Arcata resident Scott Davies has been working in the Humboldt weed industry for three decades now, and he said the transition to a legal marketplace in California has been tougher than expected on growers.
“There’s a lot of pain and loss at the farm owner level,” he said. “I say this as farm owner myself.”
Not only do licensed cultivators have to deal with a whole new array of taxes, fees and regulations; they’re also being pinched by razor-thin margins on the weed they produce and sell. Most of the profits in the legal marketplace are going to dispensary owners, Davies said, thanks to “an egregious markup at the retail level for consumers. It’s just a fact.”
Last year, Davies and a couple of his colleagues came up with the idea of for a different model. Flower Co., the startup Davies founded with Ted Lichtenberger and Tony Diepenbrock, sells directly to consumers who pay an annual membership fee of $79, which gives them access to a menu of name-brand cannabis products for up to 50 percent less than standard retail prices.
Dubbed the “Costco of Cannabis,” Flower Co. has already made an impression in Silicon Valley, attracting attention and investors at the latest Y Combinator, the elite startup incubator that helped launch the likes of Airbnb and Dropbox.
Using an e-commerce platform, Flower Co. offers both wholesale sales and delivery (through licensed couriers), and the service is already up and running in the Bay Area and Los Angeles with plans to launch soon in Sacramento and San Luis Obispo.
But Davies said he and his partners are most excited about launching here in Humboldt County, which they plan to do this weekend (4/20, natch). With a packaging and distribution facility on West End Road, in Arcata’s Cannabis Innovation Zone, Flower Co. has partnered with the Humboldt County Sun Growers Guild to supply product and serve as its local delivery partner.
“The market transition meant a loss to farmers, but the other side of the coin is the huge increase to investment in light industrial in Humboldt County,” Davis said. “There are a lot of living-wage jobs paying $20 to $25 an hour, working 9-5.”
Flower Co. now has close to 40 employees, with teams in the Bay Area and Southern California. But most of their employees work in the 18,000-square-foot Arcata warehouse, from which all the company’s products are packaged and shipped.
“We had a choice as to where to center operations,” Davies said. “To us it was clear that we not only wanted to source the product here, but we also wanted our entire pick-and-pack operation in Humboldt County.”
Here’s a bit more about how the service works: For the annual $79 fee, members get access to a menu of products including edibles, pre-rolled joints, indoor and outdoor flower and more. A $119 “Gold” membership allows you to buy live resin concentrates, shatter and vape cartridges. Orders are accepted on the weekends, beginning at 4:20 p.m. Fridays, and delivered to your house the following week. (There’s a $10 delivery fee, and you have to be there to sign for it.)
The cannabis website Leafly noted in a write-up about Flower Co. that the service works well for daily smokers who can afford to buy in bulk and don’t mind waiting a few days for delivery. It’s less well-suited to anyone making small purchases, those who don’t really know what they want to buy and anyone who can’t afford the membership fee to get started.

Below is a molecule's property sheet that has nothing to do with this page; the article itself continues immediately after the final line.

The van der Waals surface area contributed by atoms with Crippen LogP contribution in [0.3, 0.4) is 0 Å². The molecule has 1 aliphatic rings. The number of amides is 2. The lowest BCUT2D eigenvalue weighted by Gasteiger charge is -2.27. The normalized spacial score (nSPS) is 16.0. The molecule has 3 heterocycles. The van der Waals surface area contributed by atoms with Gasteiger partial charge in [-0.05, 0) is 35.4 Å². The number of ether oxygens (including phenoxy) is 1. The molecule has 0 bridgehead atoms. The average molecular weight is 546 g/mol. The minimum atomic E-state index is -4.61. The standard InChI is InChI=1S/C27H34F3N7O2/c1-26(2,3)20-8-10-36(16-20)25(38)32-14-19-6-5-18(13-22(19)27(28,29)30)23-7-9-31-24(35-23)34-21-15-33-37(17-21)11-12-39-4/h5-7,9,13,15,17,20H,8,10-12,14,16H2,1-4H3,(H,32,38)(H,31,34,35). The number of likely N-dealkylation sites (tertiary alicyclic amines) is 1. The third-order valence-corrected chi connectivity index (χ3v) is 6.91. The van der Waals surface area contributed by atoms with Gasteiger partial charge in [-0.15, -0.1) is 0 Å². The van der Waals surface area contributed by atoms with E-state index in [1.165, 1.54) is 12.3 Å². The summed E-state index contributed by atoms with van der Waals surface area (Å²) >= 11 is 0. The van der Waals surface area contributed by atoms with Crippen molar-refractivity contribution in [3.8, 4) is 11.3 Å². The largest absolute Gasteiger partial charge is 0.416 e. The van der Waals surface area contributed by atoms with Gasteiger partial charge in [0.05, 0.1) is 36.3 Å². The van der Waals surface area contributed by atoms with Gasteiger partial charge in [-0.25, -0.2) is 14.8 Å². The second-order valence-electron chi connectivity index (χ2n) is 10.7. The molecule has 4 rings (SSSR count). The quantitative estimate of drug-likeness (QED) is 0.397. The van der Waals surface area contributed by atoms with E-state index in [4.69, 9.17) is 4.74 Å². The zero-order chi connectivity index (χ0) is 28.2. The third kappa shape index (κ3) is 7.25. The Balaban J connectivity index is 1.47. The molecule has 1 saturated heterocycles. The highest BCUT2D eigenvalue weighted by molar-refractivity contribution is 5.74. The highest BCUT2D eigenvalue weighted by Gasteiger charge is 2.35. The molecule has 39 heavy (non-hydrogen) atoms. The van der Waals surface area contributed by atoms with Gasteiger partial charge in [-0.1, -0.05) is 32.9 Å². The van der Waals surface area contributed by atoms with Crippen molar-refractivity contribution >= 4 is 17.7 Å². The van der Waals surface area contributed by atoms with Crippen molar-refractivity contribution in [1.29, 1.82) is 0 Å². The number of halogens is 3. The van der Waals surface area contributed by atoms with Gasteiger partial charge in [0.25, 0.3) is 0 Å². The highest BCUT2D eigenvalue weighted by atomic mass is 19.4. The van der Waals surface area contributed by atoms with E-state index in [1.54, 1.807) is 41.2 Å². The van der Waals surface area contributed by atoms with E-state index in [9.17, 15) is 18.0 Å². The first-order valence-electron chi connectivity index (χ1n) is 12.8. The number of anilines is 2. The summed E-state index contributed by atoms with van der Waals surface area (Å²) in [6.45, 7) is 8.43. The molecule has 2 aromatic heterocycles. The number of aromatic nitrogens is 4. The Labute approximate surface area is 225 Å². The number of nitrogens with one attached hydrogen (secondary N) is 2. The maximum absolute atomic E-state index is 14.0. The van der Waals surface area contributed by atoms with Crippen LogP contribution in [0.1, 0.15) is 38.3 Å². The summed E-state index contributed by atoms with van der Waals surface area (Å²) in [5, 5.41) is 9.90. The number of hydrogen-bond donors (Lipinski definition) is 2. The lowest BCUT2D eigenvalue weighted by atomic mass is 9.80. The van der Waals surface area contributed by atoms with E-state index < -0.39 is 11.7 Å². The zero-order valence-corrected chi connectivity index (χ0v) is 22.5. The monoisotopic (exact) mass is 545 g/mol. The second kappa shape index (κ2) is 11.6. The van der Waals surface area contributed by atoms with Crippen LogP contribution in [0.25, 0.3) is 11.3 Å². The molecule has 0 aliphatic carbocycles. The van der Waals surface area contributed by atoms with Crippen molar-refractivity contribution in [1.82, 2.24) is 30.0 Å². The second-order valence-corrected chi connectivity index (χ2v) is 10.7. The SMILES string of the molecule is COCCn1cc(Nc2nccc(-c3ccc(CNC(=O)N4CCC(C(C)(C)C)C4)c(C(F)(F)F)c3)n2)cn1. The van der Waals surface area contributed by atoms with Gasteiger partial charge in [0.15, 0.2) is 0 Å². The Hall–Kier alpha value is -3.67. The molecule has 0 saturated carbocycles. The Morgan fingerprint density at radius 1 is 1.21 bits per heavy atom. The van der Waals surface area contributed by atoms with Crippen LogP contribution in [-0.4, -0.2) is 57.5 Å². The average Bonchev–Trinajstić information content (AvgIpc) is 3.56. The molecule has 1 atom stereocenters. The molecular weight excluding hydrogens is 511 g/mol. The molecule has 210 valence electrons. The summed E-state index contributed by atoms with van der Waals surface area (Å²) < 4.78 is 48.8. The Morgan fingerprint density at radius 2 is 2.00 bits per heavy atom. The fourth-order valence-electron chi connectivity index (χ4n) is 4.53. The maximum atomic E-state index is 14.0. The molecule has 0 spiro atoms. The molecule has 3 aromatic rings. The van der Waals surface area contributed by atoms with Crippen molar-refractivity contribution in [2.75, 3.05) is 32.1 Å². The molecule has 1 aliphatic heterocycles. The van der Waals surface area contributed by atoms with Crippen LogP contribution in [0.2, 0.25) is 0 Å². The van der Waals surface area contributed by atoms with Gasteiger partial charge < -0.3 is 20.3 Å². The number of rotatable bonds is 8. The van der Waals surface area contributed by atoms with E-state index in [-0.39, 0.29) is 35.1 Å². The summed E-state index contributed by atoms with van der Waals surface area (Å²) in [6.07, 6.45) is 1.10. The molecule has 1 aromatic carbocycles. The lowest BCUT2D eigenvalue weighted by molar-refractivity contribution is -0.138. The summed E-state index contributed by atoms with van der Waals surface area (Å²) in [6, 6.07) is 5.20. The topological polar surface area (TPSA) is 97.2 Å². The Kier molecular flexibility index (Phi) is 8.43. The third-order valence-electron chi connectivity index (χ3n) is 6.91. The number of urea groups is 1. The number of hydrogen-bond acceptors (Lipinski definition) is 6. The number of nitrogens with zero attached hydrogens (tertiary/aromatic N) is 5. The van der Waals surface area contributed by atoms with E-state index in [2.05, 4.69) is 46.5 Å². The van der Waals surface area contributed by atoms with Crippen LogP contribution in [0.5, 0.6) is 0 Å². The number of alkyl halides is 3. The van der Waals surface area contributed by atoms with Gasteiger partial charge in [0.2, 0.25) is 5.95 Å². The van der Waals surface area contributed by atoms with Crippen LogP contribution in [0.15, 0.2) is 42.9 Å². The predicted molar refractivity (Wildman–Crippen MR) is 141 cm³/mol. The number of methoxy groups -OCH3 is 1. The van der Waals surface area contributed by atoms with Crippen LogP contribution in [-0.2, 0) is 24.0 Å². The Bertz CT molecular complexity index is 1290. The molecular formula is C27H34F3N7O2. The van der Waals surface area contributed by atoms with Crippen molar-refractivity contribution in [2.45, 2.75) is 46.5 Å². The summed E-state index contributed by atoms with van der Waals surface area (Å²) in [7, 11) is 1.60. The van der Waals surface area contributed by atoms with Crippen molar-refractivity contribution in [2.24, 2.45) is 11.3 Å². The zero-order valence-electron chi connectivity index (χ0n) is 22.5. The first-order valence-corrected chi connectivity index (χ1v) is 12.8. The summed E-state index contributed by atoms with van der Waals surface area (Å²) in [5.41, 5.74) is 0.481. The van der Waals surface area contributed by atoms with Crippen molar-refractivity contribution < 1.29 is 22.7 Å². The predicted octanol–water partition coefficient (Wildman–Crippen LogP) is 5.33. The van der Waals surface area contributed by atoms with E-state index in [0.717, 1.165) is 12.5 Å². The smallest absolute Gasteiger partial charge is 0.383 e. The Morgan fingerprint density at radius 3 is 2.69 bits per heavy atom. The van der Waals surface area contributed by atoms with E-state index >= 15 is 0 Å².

Davies said Flower Co.’s delivery model — the first of its kind — also appeals to people who, for whatever reason, don’t want to be seen going into a dispensary, including teachers, certain professionals and some older consumers.
Seasoned weed reporters have been impressed with the company’s low prices. Looking at the current menu we see eighths-of-an-ounce for as low as $10 (not counting a couple of 4/20 promos for $6 apiece). Ounces are going for as low as $59 and as high as $160 for “top shelf” indoor strains such as Super Glue.
Davies said the company is able to achieve such low prices thanks in part to the membership fees, which helped with startup costs, but also by keeping inventory extremely low and using online platforms such as Onfleet to ensure that delivery routes are as efficient as possible.
He believes this model will wind up being better for growers, too.
“The drop in price is not a drop to the producer; it’s to the consumer,” he said. “We’re just cutting out the 400 percent markup at the retail level, which means we will be able to move much more product, generating more [revenues] to Humboldt County farmers as we add customers.”
Flower Co. currently works with about five dozen farmers, and many more are likely to become involved through the company’s partnership with the Humboldt County Sun Growers Guild. While some of the product is sourced from outside the area, Davies said the company’s founders are focused on getting flower from “our home county,” Humboldt. And they’re excited about coming online locally, too. (They’ll be participating in this weekend’s 4/20 festivities.)
“As excited as we’ve been to launch in California’s main population centers, we’re really most excited to bring this model home to Humboldt County,” Davies said.